After the config file is set up and in place, we can go on by simply typing in the following command in the RapidCompact CLI:

         rpdx -i BoomBox.gltf -c f:50% -e Output/BoomBox_compact.gltf
    

    In case you have the already prepared custom config file in place, simply use this command:

         rpdx -i BoomBox.gltf --read_config custom_config.json -c f:50% -e Output/BoomBox_compact.gltf
    

    The resulting output files should now look like this:

    The four maps are rebaked and share one newly created UV Atlas. The Occlusion, Metallic and Roughness Texture Maps were rebaked and preserved in the RGB channels (so-called RMA) into one light-weight jpg file.

    To further ease the handling of the model, we can simply output a single, self-contained .glb file instead of .gltf. The result will only be about 1MB in size, which is roughly 10x smaller then the input file, and you'll be able to directly view it in Windows 10 (using the mixed reality viewer, or inside applications such as MS Office), for example. If desired, rendered thumbnail images of the new model can be directly created with the RapicCompact CLI. The respective Tutorial can be found here.

    In addition, the compact glTF model can be exported as a Web-ready HTML5 viewer, using the following command:

            rpdx -i BoomBox.gltf -c f:50% -w web
        

    To have a look at the result in 3D, you can either embed the Web container into your site, for example as an HTML iframe, or zip and upload the web directory to any Web server that will deliver it as static HTML content. The result should look similar to this version:


    Channel Packing (RMA)

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    You will have noticed that the example glTF file comes also with an RMA Texture Map, containing the metallic, roughness and occlusion map in the RGB Color Channels. In real time graphics this is a common approach and the RapidCompact CLI supports working with that kind of Texture Maps. We will now have a very brief look on how to get the individual Texture Maps from an RMA and how RapidCompact uses this approach for example for the gltTF file format.

    To unpack the RMA map of the BoomBox.gltf file, simply convert it to the .obj format by using the following command:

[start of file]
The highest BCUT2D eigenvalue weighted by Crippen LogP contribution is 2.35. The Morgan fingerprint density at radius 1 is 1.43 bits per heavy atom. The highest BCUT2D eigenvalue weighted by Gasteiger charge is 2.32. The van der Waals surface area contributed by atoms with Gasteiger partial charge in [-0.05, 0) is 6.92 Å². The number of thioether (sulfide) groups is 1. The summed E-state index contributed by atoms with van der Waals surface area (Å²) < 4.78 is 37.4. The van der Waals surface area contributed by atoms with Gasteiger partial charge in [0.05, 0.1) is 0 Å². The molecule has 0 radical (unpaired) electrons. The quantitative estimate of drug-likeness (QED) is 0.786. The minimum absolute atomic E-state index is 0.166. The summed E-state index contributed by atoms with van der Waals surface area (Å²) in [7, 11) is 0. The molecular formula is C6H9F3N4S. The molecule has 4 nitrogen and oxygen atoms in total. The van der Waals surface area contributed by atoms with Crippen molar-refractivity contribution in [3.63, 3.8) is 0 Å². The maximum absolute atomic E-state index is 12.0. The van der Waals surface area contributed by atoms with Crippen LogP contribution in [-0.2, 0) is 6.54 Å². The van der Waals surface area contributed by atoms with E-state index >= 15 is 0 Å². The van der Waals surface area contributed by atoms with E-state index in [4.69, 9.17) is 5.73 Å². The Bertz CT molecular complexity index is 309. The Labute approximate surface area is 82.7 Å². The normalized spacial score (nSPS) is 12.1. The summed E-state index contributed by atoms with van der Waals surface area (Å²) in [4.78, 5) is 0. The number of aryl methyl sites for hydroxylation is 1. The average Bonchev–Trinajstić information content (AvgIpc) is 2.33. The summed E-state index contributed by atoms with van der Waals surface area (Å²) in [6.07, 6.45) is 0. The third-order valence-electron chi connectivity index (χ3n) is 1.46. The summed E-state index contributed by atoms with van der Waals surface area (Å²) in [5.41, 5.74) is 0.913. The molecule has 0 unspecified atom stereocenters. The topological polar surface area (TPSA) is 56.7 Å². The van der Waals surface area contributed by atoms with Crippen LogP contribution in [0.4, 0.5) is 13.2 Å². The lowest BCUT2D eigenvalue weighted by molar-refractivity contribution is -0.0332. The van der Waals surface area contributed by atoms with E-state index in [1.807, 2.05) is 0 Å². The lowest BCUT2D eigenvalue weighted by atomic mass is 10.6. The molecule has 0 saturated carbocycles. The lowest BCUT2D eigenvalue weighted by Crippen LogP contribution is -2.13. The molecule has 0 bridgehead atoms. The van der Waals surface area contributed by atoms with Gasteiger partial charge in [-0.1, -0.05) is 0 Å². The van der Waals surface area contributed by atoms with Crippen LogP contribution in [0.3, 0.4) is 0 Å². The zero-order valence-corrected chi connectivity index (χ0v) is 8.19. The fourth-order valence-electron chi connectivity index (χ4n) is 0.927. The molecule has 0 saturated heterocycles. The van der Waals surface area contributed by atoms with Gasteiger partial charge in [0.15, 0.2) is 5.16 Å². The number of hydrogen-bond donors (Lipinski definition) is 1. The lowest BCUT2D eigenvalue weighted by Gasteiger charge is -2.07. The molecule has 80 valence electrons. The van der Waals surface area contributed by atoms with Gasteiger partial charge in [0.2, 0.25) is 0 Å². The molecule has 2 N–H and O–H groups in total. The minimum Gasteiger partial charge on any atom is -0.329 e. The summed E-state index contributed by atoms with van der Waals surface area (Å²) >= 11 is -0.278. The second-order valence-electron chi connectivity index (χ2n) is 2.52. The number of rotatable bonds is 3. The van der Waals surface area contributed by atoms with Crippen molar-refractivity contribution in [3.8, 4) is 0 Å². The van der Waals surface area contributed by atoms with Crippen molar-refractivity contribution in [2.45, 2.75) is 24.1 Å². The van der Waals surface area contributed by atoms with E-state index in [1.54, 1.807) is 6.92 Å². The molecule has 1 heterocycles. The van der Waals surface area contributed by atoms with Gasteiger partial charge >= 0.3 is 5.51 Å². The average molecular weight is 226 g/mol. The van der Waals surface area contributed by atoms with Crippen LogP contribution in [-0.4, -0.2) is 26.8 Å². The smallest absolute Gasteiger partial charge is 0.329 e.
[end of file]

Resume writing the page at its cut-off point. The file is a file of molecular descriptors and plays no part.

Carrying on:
rpdx -i .\BoomBox.gltf -e channel_unpacking/BoomBox.obj
        
    As you can see, the occlusion, metallic and rougness maps were unpacked from the channels to enable editing or further processing of the maps individually. On the other hand if you export back to the glTF format the files would be repacked into the respective Color Channels (for glTF: R: occlusion G: roughness B: metallic) to ensure the most compact filesize.

    Baking generic Maps

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    The RapidCompact CLI is not only capable of baking Texture Maps it supports internally, it also bakes Generic Textures with arbitrary naming conventions specified by the user. To give an example you can download the Nefertiti Mesh, used in the last Tutorials here.

    The difference is that this file comes with a total ammount of 8 Texture Maps containing also 5 generic maps in addition to the base color, normal and occlusion map. After extracting the .zip file you can execute the following command:

            rpdx -i nefertiti.obj --read_config baking_config.json -c f:50% -e baked_generic/nefertiti_baked.obj
        

    This should result in an output mesh containing 50% of the input faces and the rebaked 8 input maps:

    Note that to make use of baking generic maps with obj files the mtl file has to be altered by adding an arbitrary map category name and after that entering the filepath and name of the generic map. The content of the nefertiti.mtl file can serve as an example in this case:

        newmtl generic_maps
        map_bump normal.jpg
        norm normal.jpg
        map_Kd basecolor.jpg
        map_Ka occlusion.jpg
        map_height heights.jpg
        map_thickness thickness.jpg
        map_translucency translucency.jpg
        map_cavity cavity.jpg
        map_curvature curvature.jpg